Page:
Just as the World thought we are running out of Helium, a huge helium gas field gets discovered in Tanzania. A group of scientist from the UK’s Durham and Oxford Universities working for Helium One, a Norwegian helium gas exploration company has discovered an enormous Helium gas field in the Rift Valley of Tanzania.
This discovery could not have come at a more opportune time, as the current global supply of the rare element is running low. Helium is used in MRI scanners, nuclear energy plants, and space exploration vehicles.
This discovery is also the first time Helium has been discovered intentionally, unlike in the past where people stumbled upon it during oil and gas drilling process. Often these accidental discoveries of Helium gas, find the element in small quantities. The team of researchers is said to have used the state of the art technology in discovering this field, and their efforts were well rewarded, with the discovery of a ‘world class’ Helium field near the volcanoes of the Rift Valley.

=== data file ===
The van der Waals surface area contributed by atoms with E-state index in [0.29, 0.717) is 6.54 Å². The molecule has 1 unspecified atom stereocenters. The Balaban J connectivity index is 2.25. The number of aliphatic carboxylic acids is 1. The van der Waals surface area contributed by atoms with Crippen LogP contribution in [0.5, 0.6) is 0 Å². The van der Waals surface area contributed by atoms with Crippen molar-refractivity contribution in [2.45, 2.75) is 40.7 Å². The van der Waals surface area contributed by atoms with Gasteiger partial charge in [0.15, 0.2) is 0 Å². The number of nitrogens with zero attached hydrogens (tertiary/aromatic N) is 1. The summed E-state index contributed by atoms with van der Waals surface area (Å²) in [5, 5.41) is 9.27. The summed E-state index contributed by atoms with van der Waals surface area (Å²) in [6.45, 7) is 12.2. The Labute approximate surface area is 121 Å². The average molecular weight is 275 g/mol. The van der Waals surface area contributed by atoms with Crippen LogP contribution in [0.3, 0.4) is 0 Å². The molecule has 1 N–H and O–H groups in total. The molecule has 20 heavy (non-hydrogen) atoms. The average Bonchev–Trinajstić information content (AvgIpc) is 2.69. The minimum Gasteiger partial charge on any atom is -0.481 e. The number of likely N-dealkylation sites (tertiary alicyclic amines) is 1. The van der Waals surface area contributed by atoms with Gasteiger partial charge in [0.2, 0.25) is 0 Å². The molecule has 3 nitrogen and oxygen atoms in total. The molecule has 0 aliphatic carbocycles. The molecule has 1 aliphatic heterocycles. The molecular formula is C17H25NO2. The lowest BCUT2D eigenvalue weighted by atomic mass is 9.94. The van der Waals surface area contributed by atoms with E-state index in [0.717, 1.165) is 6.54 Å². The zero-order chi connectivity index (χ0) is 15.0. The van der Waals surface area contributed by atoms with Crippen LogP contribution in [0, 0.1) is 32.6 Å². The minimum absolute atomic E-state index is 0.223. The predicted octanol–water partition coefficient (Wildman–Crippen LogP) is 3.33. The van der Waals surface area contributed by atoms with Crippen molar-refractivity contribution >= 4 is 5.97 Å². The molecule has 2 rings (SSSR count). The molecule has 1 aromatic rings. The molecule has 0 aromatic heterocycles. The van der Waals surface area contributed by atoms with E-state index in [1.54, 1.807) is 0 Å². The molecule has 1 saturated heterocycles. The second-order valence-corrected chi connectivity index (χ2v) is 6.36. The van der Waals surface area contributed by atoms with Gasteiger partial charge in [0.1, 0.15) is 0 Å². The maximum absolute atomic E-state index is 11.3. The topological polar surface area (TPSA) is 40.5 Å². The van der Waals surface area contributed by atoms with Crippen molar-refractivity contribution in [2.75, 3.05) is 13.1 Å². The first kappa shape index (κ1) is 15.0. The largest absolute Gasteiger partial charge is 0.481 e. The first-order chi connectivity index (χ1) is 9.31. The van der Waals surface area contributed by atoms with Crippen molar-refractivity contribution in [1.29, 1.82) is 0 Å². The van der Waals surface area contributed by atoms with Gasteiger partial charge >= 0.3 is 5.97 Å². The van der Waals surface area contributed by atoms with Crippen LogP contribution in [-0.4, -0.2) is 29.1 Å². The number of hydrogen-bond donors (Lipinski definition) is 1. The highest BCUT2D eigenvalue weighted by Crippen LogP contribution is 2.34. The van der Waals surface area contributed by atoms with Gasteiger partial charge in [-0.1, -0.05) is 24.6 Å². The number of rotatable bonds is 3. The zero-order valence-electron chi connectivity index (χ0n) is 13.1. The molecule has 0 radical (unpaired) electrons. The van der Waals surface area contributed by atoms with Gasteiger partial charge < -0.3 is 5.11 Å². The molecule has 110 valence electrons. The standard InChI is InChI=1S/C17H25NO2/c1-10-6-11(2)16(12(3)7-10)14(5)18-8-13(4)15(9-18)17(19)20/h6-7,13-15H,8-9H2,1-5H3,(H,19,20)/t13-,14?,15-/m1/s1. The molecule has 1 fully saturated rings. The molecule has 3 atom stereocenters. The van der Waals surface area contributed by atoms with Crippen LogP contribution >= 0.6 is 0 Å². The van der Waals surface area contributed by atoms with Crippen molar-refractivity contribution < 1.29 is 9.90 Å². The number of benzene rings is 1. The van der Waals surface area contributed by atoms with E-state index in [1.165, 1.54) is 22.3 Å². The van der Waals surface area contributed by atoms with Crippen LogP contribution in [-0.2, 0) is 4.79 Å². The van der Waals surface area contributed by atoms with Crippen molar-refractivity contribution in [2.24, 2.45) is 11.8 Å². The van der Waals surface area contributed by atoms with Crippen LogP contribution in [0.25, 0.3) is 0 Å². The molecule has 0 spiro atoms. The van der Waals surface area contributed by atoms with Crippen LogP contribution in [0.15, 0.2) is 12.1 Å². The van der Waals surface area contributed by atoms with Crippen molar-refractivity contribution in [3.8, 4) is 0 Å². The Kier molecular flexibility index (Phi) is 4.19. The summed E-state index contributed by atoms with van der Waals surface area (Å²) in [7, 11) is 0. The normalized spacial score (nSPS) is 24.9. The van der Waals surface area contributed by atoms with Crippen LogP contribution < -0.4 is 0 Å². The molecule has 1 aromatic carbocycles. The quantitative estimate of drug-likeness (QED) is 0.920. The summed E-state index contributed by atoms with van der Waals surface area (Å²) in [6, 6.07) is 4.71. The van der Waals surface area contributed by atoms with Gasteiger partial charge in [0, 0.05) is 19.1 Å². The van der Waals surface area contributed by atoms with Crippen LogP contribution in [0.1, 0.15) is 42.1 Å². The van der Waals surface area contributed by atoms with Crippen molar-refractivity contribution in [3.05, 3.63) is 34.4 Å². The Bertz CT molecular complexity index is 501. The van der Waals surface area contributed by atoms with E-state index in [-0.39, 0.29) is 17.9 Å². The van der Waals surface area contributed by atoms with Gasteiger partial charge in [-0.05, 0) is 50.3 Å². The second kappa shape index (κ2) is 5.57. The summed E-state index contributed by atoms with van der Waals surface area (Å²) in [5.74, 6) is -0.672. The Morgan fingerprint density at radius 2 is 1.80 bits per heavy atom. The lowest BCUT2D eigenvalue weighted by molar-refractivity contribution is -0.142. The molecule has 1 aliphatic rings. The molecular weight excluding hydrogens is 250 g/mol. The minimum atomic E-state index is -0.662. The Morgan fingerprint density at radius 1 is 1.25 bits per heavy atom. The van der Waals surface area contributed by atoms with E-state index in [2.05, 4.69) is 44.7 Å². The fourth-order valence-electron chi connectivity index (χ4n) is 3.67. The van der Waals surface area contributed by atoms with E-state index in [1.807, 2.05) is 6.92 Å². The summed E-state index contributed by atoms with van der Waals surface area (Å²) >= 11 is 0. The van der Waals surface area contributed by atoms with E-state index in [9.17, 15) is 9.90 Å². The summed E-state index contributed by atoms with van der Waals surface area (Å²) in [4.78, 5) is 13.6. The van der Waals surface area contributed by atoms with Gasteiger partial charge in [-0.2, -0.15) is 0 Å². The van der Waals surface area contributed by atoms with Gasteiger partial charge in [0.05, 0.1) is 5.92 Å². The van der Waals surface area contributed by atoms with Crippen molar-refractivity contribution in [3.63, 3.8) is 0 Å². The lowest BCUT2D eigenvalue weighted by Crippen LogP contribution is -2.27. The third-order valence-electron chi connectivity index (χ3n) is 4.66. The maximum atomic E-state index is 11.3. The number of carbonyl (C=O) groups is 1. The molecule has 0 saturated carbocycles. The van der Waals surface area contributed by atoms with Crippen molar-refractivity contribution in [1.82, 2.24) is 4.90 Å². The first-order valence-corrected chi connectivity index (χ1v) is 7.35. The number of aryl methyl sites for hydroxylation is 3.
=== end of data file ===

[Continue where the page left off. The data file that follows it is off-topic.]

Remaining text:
In just one section of the field, the scientist says there is enough Helium to fill about 1.2 million MRI scanners. While the global consumption of Helium stands at 8 billion cubic feet (BCF) every year, with the United States Federal Helium Reserve having the largest supply with about 24.2 BCF
“We show that volcanoes in the Rift play an important role in the formation of viable Helium reserves. Volcanic activity likely provides the heat necessary to release the Helium accumulated in ancient crustal rocks,” said Diveena Danabalan from Durham’s Department of Earth Sciences.
Chris Ballentine, a Professor at Oxford’s Department of Earth Sciences, said, “Total known reserves in the USA are around 153 BCF. This is a game changer for the future security of society’s helium needs and similar finds in the future may not be far away.”